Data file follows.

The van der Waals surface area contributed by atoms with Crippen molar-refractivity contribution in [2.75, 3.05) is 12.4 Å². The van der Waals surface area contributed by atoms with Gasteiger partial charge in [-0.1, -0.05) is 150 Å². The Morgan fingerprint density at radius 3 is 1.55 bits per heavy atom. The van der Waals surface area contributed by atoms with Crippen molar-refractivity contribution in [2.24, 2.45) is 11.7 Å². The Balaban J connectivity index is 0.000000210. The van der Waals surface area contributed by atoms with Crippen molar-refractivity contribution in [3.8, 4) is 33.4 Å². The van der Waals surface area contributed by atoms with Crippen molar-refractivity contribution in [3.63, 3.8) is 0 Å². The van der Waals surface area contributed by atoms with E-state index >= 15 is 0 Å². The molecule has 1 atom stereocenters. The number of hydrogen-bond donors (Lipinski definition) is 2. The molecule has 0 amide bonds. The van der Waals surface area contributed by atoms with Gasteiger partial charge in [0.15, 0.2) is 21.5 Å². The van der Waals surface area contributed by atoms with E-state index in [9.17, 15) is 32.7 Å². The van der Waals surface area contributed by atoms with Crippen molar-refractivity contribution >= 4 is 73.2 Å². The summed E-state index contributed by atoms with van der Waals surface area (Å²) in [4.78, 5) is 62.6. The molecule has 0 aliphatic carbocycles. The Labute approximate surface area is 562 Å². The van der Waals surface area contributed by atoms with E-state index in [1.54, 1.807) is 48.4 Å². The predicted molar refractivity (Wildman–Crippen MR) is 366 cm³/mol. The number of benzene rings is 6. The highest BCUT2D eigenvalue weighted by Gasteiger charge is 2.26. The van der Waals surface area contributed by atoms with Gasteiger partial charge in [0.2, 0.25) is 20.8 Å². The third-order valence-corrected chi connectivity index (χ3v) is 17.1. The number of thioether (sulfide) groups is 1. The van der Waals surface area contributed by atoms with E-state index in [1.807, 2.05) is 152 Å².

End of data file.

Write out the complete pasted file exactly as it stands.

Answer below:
The van der Waals surface area contributed by atoms with Crippen molar-refractivity contribution in [2.75, 3.05) is 12.4 Å². The van der Waals surface area contributed by atoms with Gasteiger partial charge in [-0.1, -0.05) is 150 Å². The Morgan fingerprint density at radius 3 is 1.55 bits per heavy atom. The van der Waals surface area contributed by atoms with Crippen molar-refractivity contribution in [2.24, 2.45) is 11.7 Å². The Balaban J connectivity index is 0.000000210. The van der Waals surface area contributed by atoms with Crippen molar-refractivity contribution in [3.8, 4) is 33.4 Å². The van der Waals surface area contributed by atoms with Crippen molar-refractivity contribution in [3.63, 3.8) is 0 Å². The van der Waals surface area contributed by atoms with E-state index >= 15 is 0 Å². The molecule has 1 atom stereocenters. The number of hydrogen-bond donors (Lipinski definition) is 2. The molecule has 0 amide bonds. The van der Waals surface area contributed by atoms with Gasteiger partial charge in [0.15, 0.2) is 21.5 Å². The van der Waals surface area contributed by atoms with E-state index in [9.17, 15) is 32.7 Å². The van der Waals surface area contributed by atoms with Crippen molar-refractivity contribution >= 4 is 73.2 Å². The summed E-state index contributed by atoms with van der Waals surface area (Å²) in [4.78, 5) is 62.6. The molecule has 0 aliphatic carbocycles. The Labute approximate surface area is 562 Å². The van der Waals surface area contributed by atoms with E-state index in [1.54, 1.807) is 48.4 Å². The predicted molar refractivity (Wildman–Crippen MR) is 366 cm³/mol. The number of benzene rings is 6. The highest BCUT2D eigenvalue weighted by Gasteiger charge is 2.26. The van der Waals surface area contributed by atoms with Gasteiger partial charge in [0.2, 0.25) is 20.8 Å². The third-order valence-corrected chi connectivity index (χ3v) is 17.1. The number of thioether (sulfide) groups is 1. The van der Waals surface area contributed by atoms with E-state index in [1.807, 2.05) is 152 Å².